Three quarters of Americans agree it’s worth the money to buy energy efficient products

May 6, 2016

As the smart home market emerges onto solid footing, more and more Americans are willing to pay for innovative smart products for their homes. New research from Mintel reveals that three quarters (76 percent) of Americans agree that it’s usually worth the money to buy energy efficient products, while 75 percent like to learn about new products that use less energy. What’s more, three in five (63 percent) consumers want to know how much energy their household is using at any given time, with half (47 percent) interested in how their household’s energy consumption compares to their neighbors.

With energy savings top of mind for Americans, more than half (55 percent) of consumers are interested in monitoring the energy used by their appliances, and 30 percent express interest in the ability to use a smartphone to control their household’s environment. In an effort to further their energy efficiency, two in five (39 percent) consumers would go so far as to have an energy consultant inspect their home. Consumers are also interested in the environmental savings that come with energy efficiency, as one quarter (24 percent) agree that they are willing to spend more on products that make their home more environmentally friendly.

“The impulse to save energy is derived from a wide array of motivations. It’s not just about saving money; there’s also an emotional appeal to it, and for many, it also presents a moral good,” said Billy Hulkower, Senior Technology Analyst at Mintel. “Energy-saving devices have more long-term sales potential than any other element of the smart home. Brands that center their marketing efforts on the all-around benefits their innovations provide, from cost to environmental savings, will have the best chance to reach their full potential in a burgeoning smart home marketplace.”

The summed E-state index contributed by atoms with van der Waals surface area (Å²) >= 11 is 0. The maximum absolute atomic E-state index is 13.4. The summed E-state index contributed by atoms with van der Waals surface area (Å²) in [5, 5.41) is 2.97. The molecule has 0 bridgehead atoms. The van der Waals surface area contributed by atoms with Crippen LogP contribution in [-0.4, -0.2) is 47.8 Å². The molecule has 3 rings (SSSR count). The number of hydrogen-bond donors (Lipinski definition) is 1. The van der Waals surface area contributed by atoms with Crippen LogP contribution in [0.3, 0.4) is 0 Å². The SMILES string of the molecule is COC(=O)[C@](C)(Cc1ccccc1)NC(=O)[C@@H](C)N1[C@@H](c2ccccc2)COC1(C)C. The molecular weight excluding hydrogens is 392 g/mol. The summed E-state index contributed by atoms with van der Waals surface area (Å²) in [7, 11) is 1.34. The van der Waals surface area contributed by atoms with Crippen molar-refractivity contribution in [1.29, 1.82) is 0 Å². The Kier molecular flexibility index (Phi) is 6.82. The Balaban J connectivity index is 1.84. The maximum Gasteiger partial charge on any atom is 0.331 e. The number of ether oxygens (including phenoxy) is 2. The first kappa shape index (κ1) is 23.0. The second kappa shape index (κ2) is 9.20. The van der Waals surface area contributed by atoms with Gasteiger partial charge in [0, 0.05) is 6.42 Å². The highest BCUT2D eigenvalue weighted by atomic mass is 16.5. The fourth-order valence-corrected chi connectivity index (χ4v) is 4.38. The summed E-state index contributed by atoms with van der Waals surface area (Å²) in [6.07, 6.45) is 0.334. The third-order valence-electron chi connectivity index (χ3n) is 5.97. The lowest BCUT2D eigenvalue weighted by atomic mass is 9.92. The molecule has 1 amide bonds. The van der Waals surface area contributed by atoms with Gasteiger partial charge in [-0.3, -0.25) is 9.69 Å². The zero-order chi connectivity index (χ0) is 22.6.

Along with a demand for smart home innovations that optimize energy efficiency, consumers are interested in using technology to strengthen the security of their home. Nearly three in 10 (28 percent) Americans worry about the safety of their home, indicating interest in smart home hardware to protect their household: two in five would like for their home to have outdoor security cameras (39 percent) and door/window security sensors (36 percent), while one third (28 percent) are interested in indoor motion detectors.

Mintel research reveals that urbanites in particular are interested in home security and monitoring. In fact, consumers living in urban areas are more likely than consumers overall to want door/window security sensors (41 percent) and indoor motion sensors (33 percent). Parents are similarly interested in smart home security, with two in five interested in door/window security sensors (40 percent) and indoor motion detectors (37 percent).

“We are living in an era in which safety has become a predominant concern, across arenas as diverse as automotive, food/beverage, technology, and the environment. Making the home more secure is a natural step forward, even if there isn’t a clear and present danger. Having a home that is well protected by new technology products is en route to becoming a standard for both owners and renters, with parents and those living in heavily populated areas showing the greatest interest in these innovations,” continued Hulkower.

In addition to more practical applications, consumers are interested in leisure-based smart home technology. One in five (20 percent) Americans have or would like to have a dedicated home theater room, while one quarter (25 percent) are interested in using their phone as a remote control for electronics in their home. Overall, 14 percent of consumers like people to be impressed with the technology in their home, including one quarter (25 percent) of Millennials.

“Our research shows that smart home features may be adopted primarily out of interest in having fun with new technology and to see how far home automation can be taken. These early adopters, most often being Millennials, are the core audience for any smart home product that does not have a clear functionality for saving energy or increasing home security,” concluded Hulkower.

Press copies of the Smart Homes US 2016 report and interviews with Billy Hulkower, Senior Technology Analyst, are available on request from the press office.

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